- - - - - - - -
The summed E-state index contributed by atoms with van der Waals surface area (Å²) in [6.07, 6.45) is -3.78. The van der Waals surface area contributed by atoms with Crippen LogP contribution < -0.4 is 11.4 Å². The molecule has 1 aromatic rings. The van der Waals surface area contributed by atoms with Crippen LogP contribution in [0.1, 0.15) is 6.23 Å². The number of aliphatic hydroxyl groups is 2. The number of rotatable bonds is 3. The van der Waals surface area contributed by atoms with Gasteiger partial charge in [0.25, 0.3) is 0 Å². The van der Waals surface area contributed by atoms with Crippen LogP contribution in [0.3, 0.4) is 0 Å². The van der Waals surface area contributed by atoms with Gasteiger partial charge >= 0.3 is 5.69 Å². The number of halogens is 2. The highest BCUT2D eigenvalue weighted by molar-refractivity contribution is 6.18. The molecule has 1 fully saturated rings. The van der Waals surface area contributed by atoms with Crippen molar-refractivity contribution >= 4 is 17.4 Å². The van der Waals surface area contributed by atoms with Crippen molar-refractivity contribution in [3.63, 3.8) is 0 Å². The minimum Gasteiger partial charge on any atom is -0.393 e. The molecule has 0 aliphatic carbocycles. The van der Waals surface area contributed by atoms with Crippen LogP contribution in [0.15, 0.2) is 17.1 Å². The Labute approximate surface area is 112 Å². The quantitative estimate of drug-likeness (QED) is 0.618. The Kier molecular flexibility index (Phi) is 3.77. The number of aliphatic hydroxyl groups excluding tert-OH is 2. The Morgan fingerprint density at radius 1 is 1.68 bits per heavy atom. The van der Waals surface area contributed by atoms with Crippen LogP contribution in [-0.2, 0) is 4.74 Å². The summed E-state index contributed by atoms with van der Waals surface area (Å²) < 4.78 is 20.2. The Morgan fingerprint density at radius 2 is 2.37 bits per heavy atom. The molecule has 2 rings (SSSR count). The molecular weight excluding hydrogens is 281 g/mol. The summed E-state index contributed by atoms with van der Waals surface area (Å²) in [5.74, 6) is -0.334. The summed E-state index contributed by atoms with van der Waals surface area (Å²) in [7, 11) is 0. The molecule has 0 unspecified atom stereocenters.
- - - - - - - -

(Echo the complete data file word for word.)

The summed E-state index contributed by atoms with van der Waals surface area (Å²) in [6.07, 6.45) is -3.78. The van der Waals surface area contributed by atoms with Crippen LogP contribution < -0.4 is 11.4 Å². The molecule has 1 aromatic rings. The van der Waals surface area contributed by atoms with Crippen LogP contribution in [0.1, 0.15) is 6.23 Å². The number of aliphatic hydroxyl groups is 2. The number of rotatable bonds is 3. The van der Waals surface area contributed by atoms with Gasteiger partial charge in [0.25, 0.3) is 0 Å². The van der Waals surface area contributed by atoms with Crippen LogP contribution in [0.3, 0.4) is 0 Å². The van der Waals surface area contributed by atoms with Gasteiger partial charge >= 0.3 is 5.69 Å². The number of halogens is 2. The highest BCUT2D eigenvalue weighted by molar-refractivity contribution is 6.18. The molecule has 1 fully saturated rings. The van der Waals surface area contributed by atoms with Crippen molar-refractivity contribution >= 4 is 17.4 Å². The van der Waals surface area contributed by atoms with Crippen molar-refractivity contribution in [3.63, 3.8) is 0 Å². The minimum Gasteiger partial charge on any atom is -0.393 e. The molecule has 0 aliphatic carbocycles. The van der Waals surface area contributed by atoms with Crippen LogP contribution in [0.15, 0.2) is 17.1 Å². The Labute approximate surface area is 112 Å². The quantitative estimate of drug-likeness (QED) is 0.618. The Kier molecular flexibility index (Phi) is 3.77. The number of aliphatic hydroxyl groups excluding tert-OH is 2. The Morgan fingerprint density at radius 1 is 1.68 bits per heavy atom. The van der Waals surface area contributed by atoms with Crippen LogP contribution in [-0.2, 0) is 4.74 Å². The summed E-state index contributed by atoms with van der Waals surface area (Å²) < 4.78 is 20.2. The Morgan fingerprint density at radius 2 is 2.37 bits per heavy atom. The molecule has 2 rings (SSSR count). The molecular weight excluding hydrogens is 281 g/mol. The summed E-state index contributed by atoms with van der Waals surface area (Å²) in [5.74, 6) is -0.334. The summed E-state index contributed by atoms with van der Waals surface area (Å²) in [7, 11) is 0. The molecule has 0 unspecified atom stereocenters.